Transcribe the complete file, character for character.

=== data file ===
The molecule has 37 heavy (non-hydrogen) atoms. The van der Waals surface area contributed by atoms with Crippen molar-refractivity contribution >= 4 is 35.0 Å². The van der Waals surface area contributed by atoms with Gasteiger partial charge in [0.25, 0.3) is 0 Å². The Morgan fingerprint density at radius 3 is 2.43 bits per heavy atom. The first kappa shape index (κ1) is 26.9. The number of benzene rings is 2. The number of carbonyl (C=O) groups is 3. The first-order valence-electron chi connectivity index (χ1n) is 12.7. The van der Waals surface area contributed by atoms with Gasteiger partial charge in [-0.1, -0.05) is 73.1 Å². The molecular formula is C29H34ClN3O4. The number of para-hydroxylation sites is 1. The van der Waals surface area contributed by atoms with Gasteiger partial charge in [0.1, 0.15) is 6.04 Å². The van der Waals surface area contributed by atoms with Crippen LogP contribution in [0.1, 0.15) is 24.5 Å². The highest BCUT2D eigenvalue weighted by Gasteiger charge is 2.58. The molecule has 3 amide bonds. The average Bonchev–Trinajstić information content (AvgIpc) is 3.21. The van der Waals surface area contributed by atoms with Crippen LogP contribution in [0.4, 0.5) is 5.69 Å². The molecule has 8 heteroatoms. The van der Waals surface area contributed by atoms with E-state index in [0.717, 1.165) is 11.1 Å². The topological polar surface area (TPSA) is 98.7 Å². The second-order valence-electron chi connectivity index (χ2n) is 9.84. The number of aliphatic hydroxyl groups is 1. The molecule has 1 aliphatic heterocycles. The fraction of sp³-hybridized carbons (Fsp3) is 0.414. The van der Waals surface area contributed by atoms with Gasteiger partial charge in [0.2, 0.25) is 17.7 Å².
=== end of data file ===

The molecule has 37 heavy (non-hydrogen) atoms. The van der Waals surface area contributed by atoms with Crippen molar-refractivity contribution >= 4 is 35.0 Å². The van der Waals surface area contributed by atoms with Gasteiger partial charge in [0.25, 0.3) is 0 Å². The Morgan fingerprint density at radius 3 is 2.43 bits per heavy atom. The first kappa shape index (κ1) is 26.9. The number of benzene rings is 2. The number of carbonyl (C=O) groups is 3. The first-order valence-electron chi connectivity index (χ1n) is 12.7. The van der Waals surface area contributed by atoms with Gasteiger partial charge in [-0.1, -0.05) is 73.1 Å². The molecular formula is C29H34ClN3O4. The number of para-hydroxylation sites is 1. The van der Waals surface area contributed by atoms with Gasteiger partial charge in [0.1, 0.15) is 6.04 Å². The van der Waals surface area contributed by atoms with Crippen LogP contribution in [0.1, 0.15) is 24.5 Å². The highest BCUT2D eigenvalue weighted by Gasteiger charge is 2.58. The molecule has 3 amide bonds. The average Bonchev–Trinajstić information content (AvgIpc) is 3.21. The van der Waals surface area contributed by atoms with Crippen LogP contribution in [0.4, 0.5) is 5.69 Å². The molecule has 8 heteroatoms. The van der Waals surface area contributed by atoms with E-state index in [0.717, 1.165) is 11.1 Å². The topological polar surface area (TPSA) is 98.7 Å². The second-order valence-electron chi connectivity index (χ2n) is 9.84. The number of aliphatic hydroxyl groups is 1. The molecule has 1 aliphatic heterocycles. The fraction of sp³-hybridized carbons (Fsp3) is 0.414. The van der Waals surface area contributed by atoms with Gasteiger partial charge in [0.2, 0.25) is 17.7 Å².